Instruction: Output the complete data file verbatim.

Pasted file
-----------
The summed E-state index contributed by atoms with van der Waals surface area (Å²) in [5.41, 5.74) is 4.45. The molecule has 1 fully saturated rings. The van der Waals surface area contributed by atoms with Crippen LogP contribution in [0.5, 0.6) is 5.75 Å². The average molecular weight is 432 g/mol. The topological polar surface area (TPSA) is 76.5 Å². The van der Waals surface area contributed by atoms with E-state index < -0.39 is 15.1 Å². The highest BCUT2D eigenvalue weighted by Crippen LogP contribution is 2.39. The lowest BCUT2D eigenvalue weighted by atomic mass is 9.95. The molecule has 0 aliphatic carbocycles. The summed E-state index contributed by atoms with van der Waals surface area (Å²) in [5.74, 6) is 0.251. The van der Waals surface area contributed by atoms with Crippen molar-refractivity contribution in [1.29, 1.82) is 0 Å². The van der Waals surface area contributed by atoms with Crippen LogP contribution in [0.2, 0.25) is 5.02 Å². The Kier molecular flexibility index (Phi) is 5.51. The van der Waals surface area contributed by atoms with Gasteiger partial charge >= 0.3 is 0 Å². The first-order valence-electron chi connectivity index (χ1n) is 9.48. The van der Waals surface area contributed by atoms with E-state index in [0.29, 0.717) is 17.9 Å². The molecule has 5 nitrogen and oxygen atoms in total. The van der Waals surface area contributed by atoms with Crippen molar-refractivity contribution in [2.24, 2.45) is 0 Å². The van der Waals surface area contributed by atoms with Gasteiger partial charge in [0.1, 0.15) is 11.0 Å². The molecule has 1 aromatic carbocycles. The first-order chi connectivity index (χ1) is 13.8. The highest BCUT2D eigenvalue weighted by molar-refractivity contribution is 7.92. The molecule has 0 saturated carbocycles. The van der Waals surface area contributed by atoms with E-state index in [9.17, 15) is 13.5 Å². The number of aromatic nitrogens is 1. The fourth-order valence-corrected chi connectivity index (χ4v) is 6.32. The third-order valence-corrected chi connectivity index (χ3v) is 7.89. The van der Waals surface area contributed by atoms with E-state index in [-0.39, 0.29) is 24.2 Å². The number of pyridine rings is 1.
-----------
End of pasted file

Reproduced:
The summed E-state index contributed by atoms with van der Waals surface area (Å²) in [5.41, 5.74) is 4.45. The molecule has 1 fully saturated rings. The van der Waals surface area contributed by atoms with Crippen LogP contribution in [0.5, 0.6) is 5.75 Å². The average molecular weight is 432 g/mol. The topological polar surface area (TPSA) is 76.5 Å². The van der Waals surface area contributed by atoms with E-state index < -0.39 is 15.1 Å². The highest BCUT2D eigenvalue weighted by Crippen LogP contribution is 2.39. The lowest BCUT2D eigenvalue weighted by atomic mass is 9.95. The molecule has 0 aliphatic carbocycles. The summed E-state index contributed by atoms with van der Waals surface area (Å²) in [5.74, 6) is 0.251. The van der Waals surface area contributed by atoms with Crippen molar-refractivity contribution in [1.29, 1.82) is 0 Å². The van der Waals surface area contributed by atoms with Crippen LogP contribution in [0.2, 0.25) is 5.02 Å². The Kier molecular flexibility index (Phi) is 5.51. The van der Waals surface area contributed by atoms with Gasteiger partial charge >= 0.3 is 0 Å². The first-order valence-electron chi connectivity index (χ1n) is 9.48. The van der Waals surface area contributed by atoms with E-state index in [0.29, 0.717) is 17.9 Å². The molecule has 5 nitrogen and oxygen atoms in total. The van der Waals surface area contributed by atoms with Crippen molar-refractivity contribution in [2.24, 2.45) is 0 Å². The van der Waals surface area contributed by atoms with Gasteiger partial charge in [0.1, 0.15) is 11.0 Å². The molecule has 1 aromatic carbocycles. The first-order chi connectivity index (χ1) is 13.8. The highest BCUT2D eigenvalue weighted by molar-refractivity contribution is 7.92. The molecule has 0 saturated carbocycles. The van der Waals surface area contributed by atoms with E-state index in [9.17, 15) is 13.5 Å². The number of aromatic nitrogens is 1. The fourth-order valence-corrected chi connectivity index (χ4v) is 6.32. The third-order valence-corrected chi connectivity index (χ3v) is 7.89. The van der Waals surface area contributed by atoms with E-state index in [-0.39, 0.29) is 24.2 Å². The number of pyridine rings is 1.